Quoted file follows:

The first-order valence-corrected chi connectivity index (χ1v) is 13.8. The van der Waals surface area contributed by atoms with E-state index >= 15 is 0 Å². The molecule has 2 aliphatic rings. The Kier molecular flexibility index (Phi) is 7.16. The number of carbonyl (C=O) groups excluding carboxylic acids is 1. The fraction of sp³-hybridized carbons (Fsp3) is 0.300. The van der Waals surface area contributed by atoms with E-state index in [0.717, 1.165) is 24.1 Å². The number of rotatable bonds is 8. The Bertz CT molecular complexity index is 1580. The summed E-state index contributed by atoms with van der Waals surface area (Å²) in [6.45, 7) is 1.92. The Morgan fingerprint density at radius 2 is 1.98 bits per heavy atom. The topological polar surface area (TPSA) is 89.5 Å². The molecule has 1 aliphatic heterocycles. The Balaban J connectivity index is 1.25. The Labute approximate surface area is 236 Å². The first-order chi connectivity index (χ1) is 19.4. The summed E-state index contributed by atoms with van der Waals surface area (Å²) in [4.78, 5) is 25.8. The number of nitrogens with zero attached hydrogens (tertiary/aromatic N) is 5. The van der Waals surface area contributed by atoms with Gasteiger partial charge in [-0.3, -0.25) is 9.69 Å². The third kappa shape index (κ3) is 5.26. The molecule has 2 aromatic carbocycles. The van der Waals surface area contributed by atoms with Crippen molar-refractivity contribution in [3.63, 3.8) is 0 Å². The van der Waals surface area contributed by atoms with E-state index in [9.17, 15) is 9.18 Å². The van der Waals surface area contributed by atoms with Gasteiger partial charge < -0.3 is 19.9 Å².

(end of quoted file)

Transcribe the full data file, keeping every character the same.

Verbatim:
The first-order valence-corrected chi connectivity index (χ1v) is 13.8. The van der Waals surface area contributed by atoms with E-state index >= 15 is 0 Å². The molecule has 2 aliphatic rings. The Kier molecular flexibility index (Phi) is 7.16. The number of carbonyl (C=O) groups excluding carboxylic acids is 1. The fraction of sp³-hybridized carbons (Fsp3) is 0.300. The van der Waals surface area contributed by atoms with E-state index in [0.717, 1.165) is 24.1 Å². The number of rotatable bonds is 8. The Bertz CT molecular complexity index is 1580. The summed E-state index contributed by atoms with van der Waals surface area (Å²) in [6.45, 7) is 1.92. The Morgan fingerprint density at radius 2 is 1.98 bits per heavy atom. The topological polar surface area (TPSA) is 89.5 Å². The molecule has 1 aliphatic heterocycles. The Balaban J connectivity index is 1.25. The Labute approximate surface area is 236 Å². The first-order chi connectivity index (χ1) is 19.4. The summed E-state index contributed by atoms with van der Waals surface area (Å²) in [4.78, 5) is 25.8. The number of nitrogens with zero attached hydrogens (tertiary/aromatic N) is 5. The van der Waals surface area contributed by atoms with Gasteiger partial charge in [-0.3, -0.25) is 9.69 Å². The third kappa shape index (κ3) is 5.26. The molecule has 2 aromatic carbocycles. The van der Waals surface area contributed by atoms with Crippen molar-refractivity contribution in [3.63, 3.8) is 0 Å². The van der Waals surface area contributed by atoms with E-state index in [9.17, 15) is 9.18 Å². The van der Waals surface area contributed by atoms with Gasteiger partial charge < -0.3 is 19.9 Å².